THE BARINGS CRISIS : Markets poised for tailspin

World financial markets were poised nervously overnight for a possible tailspin in global share prices triggered by the Barings debacle.

Market professionals estimated up to 50 points could be wiped off the FT-SE 100 share index, as dealers took fright from expected tumbling share prices in Japan. One senior City figure, who did not want to be identified, suggested the Nikkei index might plummet up to 1,000 points on resumed trading.

"This is pretty traumatic stuff for the UK market," said Nick Knight, strategist at Nomura, the Japanese stockbroker. "There will be a lot of uncertainty, and that of course isn't any good. I think we will see a drop of 30 to 50 points in the FT-SE."

Many observers think the pound will also be challenged in currency markets in the Barings aftermath.

Paul Walton, Goldman Sachs strategist, said similar crises had prompted up to 10 days of stock market uncertainty, as dealers wait to see if the cataclysm unearths widespread vulnerability to volatile derivatives, or whether it is an isolated incident sparked by a maverick Far East trader.

Another City figure said Barings was probably the tip of the iceberg. "There are a number of major international financial institutions who have yet to reveal their derivatives' exposure."

Mr Walton, who believes that share prices in Britain and Tokyo could slump by up to 7 per cent in the short term, added: "The big question will be, who else has lost money because of all this?"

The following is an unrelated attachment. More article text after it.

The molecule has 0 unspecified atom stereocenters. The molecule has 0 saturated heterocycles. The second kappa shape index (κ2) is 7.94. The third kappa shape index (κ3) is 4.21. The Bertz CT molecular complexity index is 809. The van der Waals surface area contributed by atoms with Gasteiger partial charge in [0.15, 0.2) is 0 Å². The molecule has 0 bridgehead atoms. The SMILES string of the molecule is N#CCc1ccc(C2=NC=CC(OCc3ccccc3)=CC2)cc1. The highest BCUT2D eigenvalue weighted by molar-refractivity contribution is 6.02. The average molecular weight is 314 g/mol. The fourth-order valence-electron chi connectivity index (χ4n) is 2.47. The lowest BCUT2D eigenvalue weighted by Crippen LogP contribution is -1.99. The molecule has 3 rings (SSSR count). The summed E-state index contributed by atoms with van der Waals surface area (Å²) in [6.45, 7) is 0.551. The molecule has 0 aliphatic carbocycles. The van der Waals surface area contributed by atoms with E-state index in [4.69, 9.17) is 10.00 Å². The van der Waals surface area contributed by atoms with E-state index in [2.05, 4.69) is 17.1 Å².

One senior figure at a leading London securities house said: "I think we could be talking of 50 points off when the UK market opens. Shares in clearing banks and investment banks will probably fall because of fears of similar exposures to derivatives they have not identified yet. I think lots of financial institutions will be doing an audit this weekend."

It is thought shares in the clearing banks which earlier were cited as possible buyers for Barings - such as NatWest, Barclays and HSBC - will be hit. Merchant banks such as Warburg and Kleinwort Benson are also expected to come under pressure.

City observers felt Wall Street, when it opens this afternoon, is also likely to take its cue from Tokyo. The Singapore International Monetary Exchange is expected to open for business as usual today amid fears that equity prices will tumble.

Michael Marks, chairman of Smith New Court, said it would be disastrous for London's credibility as a financial hub if Barings sunk.

If a rescue package was unsuccessful, he said: "The failure of a house like Barings would question the whole fabric of the City."